Companion is a relatively new app that was originally designed by five college students to help their fellow classmates feel safe while walking around campus alone. Though it is unfortunate that an app like this needs to exist due to how unsafe students feel around campus at night, it does a pretty good job of providing the user with a simple user interface and several distinct safety options.
Here’s how it works: first you have to sign up, entering both your name and phone number, which allows them to track your location in case you need to hit the “Call Police” button. Second, you pick the destination you’re going to walk to from the map on the screen. Once you’ve located your final stop and press “Start Trip,” you add the companions you would like to virtually accompany you on your trip. The person (or people) you choose to be your companion do not need to have the app installed to be able to participate, but must have a smartphone.
Every step is accounted for once you start moving. A green line on both the user and the companion’s screen follows your activity in live motion. While I was testing it, the app registered me running erratically to avoid being hit by a sprinkler. During your walk you have the option to alert your companion by pressing the “I Feel Nervous” button, to which they can reply via text message.
Pressing “Call Police” will alert your local police department, and any abnormal behavior that is recognized by the app (such as your phone falling to the ground, having your earphones pulled out or a change in walking speed or route) will prompt a “smart trigger.” These triggers pop up on your screen asking if you are okay, and you have 15 seconds to confirm that you are indeed okay before an alert is sent to your companion to check on you.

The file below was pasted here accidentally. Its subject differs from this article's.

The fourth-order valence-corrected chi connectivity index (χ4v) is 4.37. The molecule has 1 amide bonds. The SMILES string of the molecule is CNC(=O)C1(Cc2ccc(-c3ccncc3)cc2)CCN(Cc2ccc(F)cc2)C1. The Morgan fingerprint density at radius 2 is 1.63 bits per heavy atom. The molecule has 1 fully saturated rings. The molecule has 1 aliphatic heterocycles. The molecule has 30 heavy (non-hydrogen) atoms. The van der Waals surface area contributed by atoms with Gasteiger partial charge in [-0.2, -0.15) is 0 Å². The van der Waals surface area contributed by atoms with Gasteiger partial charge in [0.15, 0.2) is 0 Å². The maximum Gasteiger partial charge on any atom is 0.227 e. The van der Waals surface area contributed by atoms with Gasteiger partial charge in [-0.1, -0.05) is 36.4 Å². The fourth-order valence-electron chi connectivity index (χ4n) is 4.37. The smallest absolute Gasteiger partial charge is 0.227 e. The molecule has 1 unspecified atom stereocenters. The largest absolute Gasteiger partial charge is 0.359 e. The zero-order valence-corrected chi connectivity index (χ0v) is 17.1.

This app has a great foundation and has gained traction recently, but it is not without its issues either. When you get close to your destination, it assumes you “have arrived safely” even though you could still be an entire block away. This poses a problem if your destination is in a particularly unsafe location, and could result in your companion falsely presuming that you are securely where you are supposed to be. It also has been known to send your companion’s messages to an entirely different phone number than originally entered.
Hopefully with some tweaks and bug fixes this app will reach its full potential, and continue to successfully address the growing social issue of feeling unsafe while walking alone.